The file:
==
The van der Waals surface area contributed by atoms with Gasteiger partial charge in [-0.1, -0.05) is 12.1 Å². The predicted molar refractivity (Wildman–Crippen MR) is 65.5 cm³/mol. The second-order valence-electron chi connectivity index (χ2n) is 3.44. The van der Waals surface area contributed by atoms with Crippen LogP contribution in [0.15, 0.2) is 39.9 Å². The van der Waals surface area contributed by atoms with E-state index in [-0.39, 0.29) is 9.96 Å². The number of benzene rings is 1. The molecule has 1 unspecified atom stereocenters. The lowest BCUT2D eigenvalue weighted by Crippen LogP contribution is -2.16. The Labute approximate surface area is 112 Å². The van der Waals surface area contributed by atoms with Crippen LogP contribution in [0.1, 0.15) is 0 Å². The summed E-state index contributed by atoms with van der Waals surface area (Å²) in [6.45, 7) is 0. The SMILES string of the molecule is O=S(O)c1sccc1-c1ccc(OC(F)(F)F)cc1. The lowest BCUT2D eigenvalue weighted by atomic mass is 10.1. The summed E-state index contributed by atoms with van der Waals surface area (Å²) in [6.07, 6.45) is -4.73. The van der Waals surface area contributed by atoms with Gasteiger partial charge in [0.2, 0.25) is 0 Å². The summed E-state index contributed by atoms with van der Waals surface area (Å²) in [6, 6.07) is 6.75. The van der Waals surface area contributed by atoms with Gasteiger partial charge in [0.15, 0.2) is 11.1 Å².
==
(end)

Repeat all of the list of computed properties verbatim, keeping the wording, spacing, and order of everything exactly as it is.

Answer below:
The van der Waals surface area contributed by atoms with Gasteiger partial charge in [-0.1, -0.05) is 12.1 Å². The predicted molar refractivity (Wildman–Crippen MR) is 65.5 cm³/mol. The second-order valence-electron chi connectivity index (χ2n) is 3.44. The van der Waals surface area contributed by atoms with Crippen LogP contribution in [0.15, 0.2) is 39.9 Å². The van der Waals surface area contributed by atoms with E-state index in [-0.39, 0.29) is 9.96 Å². The number of benzene rings is 1. The molecule has 1 unspecified atom stereocenters. The lowest BCUT2D eigenvalue weighted by Crippen LogP contribution is -2.16. The Labute approximate surface area is 112 Å². The van der Waals surface area contributed by atoms with Crippen LogP contribution in [0.1, 0.15) is 0 Å². The summed E-state index contributed by atoms with van der Waals surface area (Å²) in [6.45, 7) is 0. The SMILES string of the molecule is O=S(O)c1sccc1-c1ccc(OC(F)(F)F)cc1. The lowest BCUT2D eigenvalue weighted by atomic mass is 10.1. The summed E-state index contributed by atoms with van der Waals surface area (Å²) in [6.07, 6.45) is -4.73. The van der Waals surface area contributed by atoms with Gasteiger partial charge in [0.2, 0.25) is 0 Å². The summed E-state index contributed by atoms with van der Waals surface area (Å²) in [6, 6.07) is 6.75. The van der Waals surface area contributed by atoms with Gasteiger partial charge in [0.15, 0.2) is 11.1 Å².